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Hot topic: Regulating robotics

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23 September 2014



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Updated 24/09/14 Do robots need to be regulated? Several legal and policy experts think that robot regulations should be developed early and revised often. Others – especially those working on research and development – worry that regulation could put a damper on advancement in robotics before it even has a chance to take off. At Robohub we’ve been following this topic closely and are planning to bring you more views on the issue – so watch this space. In the meantime, check out these recent articles and reports on regulating robots .

Roadmap for developing guidelines on regulating robotic
| EU RoboLaw consortium
  

September 23, 2014

The main goal of the RoboLaw project is to achieve a comprehensive study of the various facets of robotics and law and lay the groundwork for a framework of “robolaw” in Europe. When there is no specific legislation aimed at regulating these new technologies, the problems they pose need to be confronted in the frame of extant legal systems; an objective of the research is, therefore, to verify the applicability of current rules and use the present instruments and categories to formulate possible solutions. This preliminary investigation will also point towards areas of regulation that are in need of adjustment or revision in order to accommodate the issues opened up by innovation in the field of robotics.

Problems with precautionary principle-minded tech regulation and a Federal Robotics Commission
| Adam Thierer

September 22, 2014

If there are two general principles that unify my recent work on technology policy and innovation issues, they would be as follows. To the maximum extent possible:

1) We should avoid preemptive and precautionary-based regulatory regimes for new innovation. Instead, our policy default should be innovation allowed (or “permissionless innovation”) and innovators should be considered “innocent until proven guilty” (unless, that is, a thorough benefit-cost analysis has been conducted that documents the clear need for immediate preemptive restraints);

2) We should avoid rigid, “top-down” technology-specific or sector-specific regulatory regimes and/or regulatory agencies and instead opt for a broader array of more flexible, “bottom-up” solutions (education, empowerment, social norms, self-regulation, public pressure, etc.) as well as reliance on existing legal systems and standards (torts, product liability, contracts, property rights, etc.).

Future of robotics debate stumbles over question: What is a robot?
| Wayne Rash

September 15, 2014

Some people are saying that it’s time to regulate robots. But it’s hard to determine how to regulate this technology when there is precious little agreement on what constitutes a robot … When a prestigious organization such as the Brookings Institution here in the nation’s capital decides to study civilian robotics, you know that at the very least the organization will present some thought-provoking views. In that sense, Brookings delivered. Unfortunately, the analysts who were delivering the results of their studies on the Future of Civilian Robotics have yet to agree what actually constitutes robotics.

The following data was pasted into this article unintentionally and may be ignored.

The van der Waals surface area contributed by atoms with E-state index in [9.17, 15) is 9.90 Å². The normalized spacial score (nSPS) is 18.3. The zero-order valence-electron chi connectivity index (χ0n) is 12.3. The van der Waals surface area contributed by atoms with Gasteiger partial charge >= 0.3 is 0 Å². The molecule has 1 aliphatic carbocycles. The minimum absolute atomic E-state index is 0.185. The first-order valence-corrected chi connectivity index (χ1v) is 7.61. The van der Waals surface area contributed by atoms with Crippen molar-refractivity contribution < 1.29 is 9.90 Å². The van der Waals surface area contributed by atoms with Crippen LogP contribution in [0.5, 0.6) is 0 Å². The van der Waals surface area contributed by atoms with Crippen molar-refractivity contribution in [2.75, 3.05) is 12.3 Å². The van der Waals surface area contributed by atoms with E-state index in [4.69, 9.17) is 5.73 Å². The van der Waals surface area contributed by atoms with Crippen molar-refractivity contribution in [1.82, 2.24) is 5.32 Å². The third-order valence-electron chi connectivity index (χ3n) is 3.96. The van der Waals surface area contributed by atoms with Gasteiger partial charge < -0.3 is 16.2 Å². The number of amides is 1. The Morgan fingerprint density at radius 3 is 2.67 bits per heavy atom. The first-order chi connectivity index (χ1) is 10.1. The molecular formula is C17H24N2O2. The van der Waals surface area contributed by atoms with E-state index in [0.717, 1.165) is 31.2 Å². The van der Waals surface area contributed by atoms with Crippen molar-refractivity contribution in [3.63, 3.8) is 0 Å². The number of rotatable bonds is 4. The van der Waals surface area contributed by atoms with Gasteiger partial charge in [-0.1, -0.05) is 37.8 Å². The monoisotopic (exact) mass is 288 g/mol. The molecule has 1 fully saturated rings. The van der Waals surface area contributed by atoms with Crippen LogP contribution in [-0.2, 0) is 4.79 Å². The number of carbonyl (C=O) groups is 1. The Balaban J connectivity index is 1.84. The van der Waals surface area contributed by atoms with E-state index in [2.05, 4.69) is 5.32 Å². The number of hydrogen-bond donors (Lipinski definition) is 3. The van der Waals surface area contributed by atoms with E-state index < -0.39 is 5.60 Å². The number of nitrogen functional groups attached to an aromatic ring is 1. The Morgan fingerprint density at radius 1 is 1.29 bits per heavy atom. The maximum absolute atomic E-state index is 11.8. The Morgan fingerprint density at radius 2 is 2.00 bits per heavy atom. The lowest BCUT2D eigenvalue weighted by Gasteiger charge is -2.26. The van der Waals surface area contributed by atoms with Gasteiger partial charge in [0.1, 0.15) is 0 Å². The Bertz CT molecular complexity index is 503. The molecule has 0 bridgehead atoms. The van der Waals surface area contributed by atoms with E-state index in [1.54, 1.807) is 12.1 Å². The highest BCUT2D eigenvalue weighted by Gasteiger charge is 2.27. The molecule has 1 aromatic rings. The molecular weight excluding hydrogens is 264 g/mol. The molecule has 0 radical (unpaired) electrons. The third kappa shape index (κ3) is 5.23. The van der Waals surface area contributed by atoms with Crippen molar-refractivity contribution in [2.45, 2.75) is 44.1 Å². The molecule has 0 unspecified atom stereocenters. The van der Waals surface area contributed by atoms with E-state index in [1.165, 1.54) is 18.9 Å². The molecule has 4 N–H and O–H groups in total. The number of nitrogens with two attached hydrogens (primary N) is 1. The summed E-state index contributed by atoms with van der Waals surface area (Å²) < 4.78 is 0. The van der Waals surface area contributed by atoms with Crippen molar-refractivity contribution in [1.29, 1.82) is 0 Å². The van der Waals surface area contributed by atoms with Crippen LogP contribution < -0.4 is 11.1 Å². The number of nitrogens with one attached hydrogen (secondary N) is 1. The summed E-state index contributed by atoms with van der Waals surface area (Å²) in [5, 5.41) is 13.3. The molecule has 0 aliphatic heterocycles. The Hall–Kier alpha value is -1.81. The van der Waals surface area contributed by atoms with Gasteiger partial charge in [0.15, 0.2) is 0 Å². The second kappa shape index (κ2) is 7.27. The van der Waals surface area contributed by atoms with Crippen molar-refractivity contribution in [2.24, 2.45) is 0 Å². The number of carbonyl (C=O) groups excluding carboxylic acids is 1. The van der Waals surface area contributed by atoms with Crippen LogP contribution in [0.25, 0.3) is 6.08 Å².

The case for a federal robotics commission
| Ryan Calo

September 14, 2014

I have argued in a series of papers that robotics enables novel forms of human experience and, as such, challenges prevailing assumptions of law and policy.5 My focus here is on a more specific question: whether robotics, collectively as a set of technologies, will or should occasion the establishment of a new federal agency to deal with the novel experiences and harms robotics enables. In this paper, I explore whether advances in robotics also call for a standalone body within the federal government. I tentatively conclude that the United States would benefit from an agency dedicated to the responsible integration of robotics technologies into American society.

We need to pass legislation on artificial intelligence early and often
| John Frank Weaver 

September 12, 2014

Economists and historians traditionally claim that the technological advances of the Industrial Revolution led to the creation of a large middle class in the United States. That’s only partly true. The technology certainly made that middle class possible, but the legal innovations that we created following the Industrial Revolution made possible the widespread prosperity of the mid-20th century American middle class: minimum wage laws, child labor laws, laws protecting unions, regulations governing workplace safety and environmental protection, etc. All of these laws tried to help average Americans benefit from the new system that the Industrial Revolution introduced. But those laws took 100 years. We don’t get that much time anymore.

What do you think? Let us know in the comments section below, or contact us at info [at] robohub.org if you would like to contribute to our upcoming series.



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Hallie Siegel robotics editor-at-large
Hallie Siegel robotics editor-at-large





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